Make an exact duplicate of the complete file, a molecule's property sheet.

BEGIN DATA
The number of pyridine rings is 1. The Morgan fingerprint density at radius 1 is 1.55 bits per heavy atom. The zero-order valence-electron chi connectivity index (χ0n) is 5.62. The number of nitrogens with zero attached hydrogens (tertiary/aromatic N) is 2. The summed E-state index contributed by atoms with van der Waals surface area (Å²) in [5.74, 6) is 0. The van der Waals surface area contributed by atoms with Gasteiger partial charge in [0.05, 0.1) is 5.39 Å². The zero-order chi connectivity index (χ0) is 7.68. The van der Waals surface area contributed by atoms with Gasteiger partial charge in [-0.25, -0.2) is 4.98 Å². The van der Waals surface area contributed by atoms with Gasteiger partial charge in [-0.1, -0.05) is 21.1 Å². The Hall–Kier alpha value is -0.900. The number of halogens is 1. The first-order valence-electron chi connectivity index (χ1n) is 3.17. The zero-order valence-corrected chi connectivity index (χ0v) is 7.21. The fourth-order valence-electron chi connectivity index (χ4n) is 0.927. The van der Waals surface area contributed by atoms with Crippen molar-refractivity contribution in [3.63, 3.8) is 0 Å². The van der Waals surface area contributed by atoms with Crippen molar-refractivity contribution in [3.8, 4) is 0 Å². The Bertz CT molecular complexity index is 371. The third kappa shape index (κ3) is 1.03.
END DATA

The number of pyridine rings is 1. The Morgan fingerprint density at radius 1 is 1.55 bits per heavy atom. The zero-order valence-electron chi connectivity index (χ0n) is 5.62. The number of nitrogens with zero attached hydrogens (tertiary/aromatic N) is 2. The summed E-state index contributed by atoms with van der Waals surface area (Å²) in [5.74, 6) is 0. The van der Waals surface area contributed by atoms with Gasteiger partial charge in [0.05, 0.1) is 5.39 Å². The zero-order chi connectivity index (χ0) is 7.68. The van der Waals surface area contributed by atoms with Gasteiger partial charge in [-0.25, -0.2) is 4.98 Å². The van der Waals surface area contributed by atoms with Gasteiger partial charge in [-0.1, -0.05) is 21.1 Å². The Hall–Kier alpha value is -0.900. The number of halogens is 1. The first-order valence-electron chi connectivity index (χ1n) is 3.17. The zero-order valence-corrected chi connectivity index (χ0v) is 7.21. The fourth-order valence-electron chi connectivity index (χ4n) is 0.927. The van der Waals surface area contributed by atoms with Crippen molar-refractivity contribution in [3.63, 3.8) is 0 Å². The van der Waals surface area contributed by atoms with Crippen molar-refractivity contribution in [3.8, 4) is 0 Å². The Bertz CT molecular complexity index is 371. The third kappa shape index (κ3) is 1.03.